In directing her subjects, Shur says, she tries to provide specific details about the story being told. Some subjects, she says, need only brief instructions at the start of the shoot while others need reminding. With Ray and Nanjiani, she says, “It was their idea, and I knew they were game to have fun with it,” she says. She suggested ideas for shows they might be watching on TV, so she could photograph their reactions. As they tried out variations, she gave them feedback about what looked good in the camera. “That’s what the subjects are looking to the photographer for. They can’t see what I’m seeing, so they’re trying different things that they think can work and it’s my job to steer them in the direction of what looks good.”

When actors are enjoying a shoot, she says, it’s easy to get caught up in the moment, but it’s her job in directing a shoot to be attentive to details. “There have been shoots where I’ve thought, ‘That was an amazing shoot,’ and then I’ve come home and realized I wasn’t being as particular as I should have been about the framing or body language.”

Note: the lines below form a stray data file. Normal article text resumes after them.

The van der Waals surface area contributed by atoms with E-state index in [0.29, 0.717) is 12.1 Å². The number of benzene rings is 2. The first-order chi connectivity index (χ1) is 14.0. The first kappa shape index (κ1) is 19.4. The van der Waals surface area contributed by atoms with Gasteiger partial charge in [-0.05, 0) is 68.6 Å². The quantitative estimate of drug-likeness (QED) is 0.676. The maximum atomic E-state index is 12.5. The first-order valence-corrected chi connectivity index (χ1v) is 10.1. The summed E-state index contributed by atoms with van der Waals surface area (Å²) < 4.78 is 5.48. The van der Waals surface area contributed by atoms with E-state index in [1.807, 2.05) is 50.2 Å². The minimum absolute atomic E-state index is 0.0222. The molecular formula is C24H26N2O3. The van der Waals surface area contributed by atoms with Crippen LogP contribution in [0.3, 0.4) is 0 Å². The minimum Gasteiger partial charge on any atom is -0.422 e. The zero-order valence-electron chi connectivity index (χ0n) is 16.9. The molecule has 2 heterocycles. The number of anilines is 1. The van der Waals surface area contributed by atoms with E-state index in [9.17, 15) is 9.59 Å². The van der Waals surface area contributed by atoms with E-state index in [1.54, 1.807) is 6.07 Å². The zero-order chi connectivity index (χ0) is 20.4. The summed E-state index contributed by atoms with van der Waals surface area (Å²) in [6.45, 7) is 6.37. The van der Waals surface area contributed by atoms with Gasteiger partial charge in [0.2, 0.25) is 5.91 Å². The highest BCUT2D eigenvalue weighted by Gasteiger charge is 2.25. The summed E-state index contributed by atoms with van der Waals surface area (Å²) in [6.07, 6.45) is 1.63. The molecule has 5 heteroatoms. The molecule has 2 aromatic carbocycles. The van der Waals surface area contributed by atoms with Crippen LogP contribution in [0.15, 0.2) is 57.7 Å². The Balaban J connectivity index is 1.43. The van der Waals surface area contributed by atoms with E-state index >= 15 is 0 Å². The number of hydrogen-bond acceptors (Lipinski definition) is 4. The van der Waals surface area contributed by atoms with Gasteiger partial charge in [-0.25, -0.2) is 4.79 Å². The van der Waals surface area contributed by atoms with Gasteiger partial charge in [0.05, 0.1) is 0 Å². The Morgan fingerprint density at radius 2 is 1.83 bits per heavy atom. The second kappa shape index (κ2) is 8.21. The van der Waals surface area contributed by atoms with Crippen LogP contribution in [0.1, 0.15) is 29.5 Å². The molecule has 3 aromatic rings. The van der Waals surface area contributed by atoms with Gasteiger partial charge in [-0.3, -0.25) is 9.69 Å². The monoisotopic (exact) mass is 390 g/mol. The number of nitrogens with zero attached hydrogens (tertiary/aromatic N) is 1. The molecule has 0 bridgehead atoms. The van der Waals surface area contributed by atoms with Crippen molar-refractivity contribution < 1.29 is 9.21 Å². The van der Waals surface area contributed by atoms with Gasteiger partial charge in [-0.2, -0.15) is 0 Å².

She says that when she is making a funny photo, she pays attention to tone. “It’s really a delicate balance between a joke being visually readable and immediate, and not slapping you in the face, saying, ‘This is funny, right?’”


The back of the house had large windows that let sunlight into the living room. “I liked the quality of it, but it wasn’t enough for the exposure I needed,” Shur says, so she decided to mimic the sunlight using a broad, soft light to camera left. “I wanted it to feel bright and airy, but I wanted it to have a direction,” Shur says. By using a light with diffusion, “the shadows aren’t too hard, and there’s not a dramatic fall off in the light.”

She hung a 6-foot square silk from C-stands, about six feet to the left of the couch where her subjects where sitting. Behind the silk, she placed a Profoto Pro 7 head on a stand, about 9–10 feet from the floor. While the silk provided some diffusion, she diffused the light further by using an old umbrella. The strobe was on a 1200-watt-second Profoto 782 pack, but because she wanted a soft, daylight look, “We were definitely not at full power,” she says. “If you overpower the ambient light completely, that’s when it starts to look lit and ‘strobe-y.’”

For fill, she placed a second light about six feet high, over the camera, with a medium-sized Photek umbrella. “It’s a soft, not boring, flattering light,” Shur says.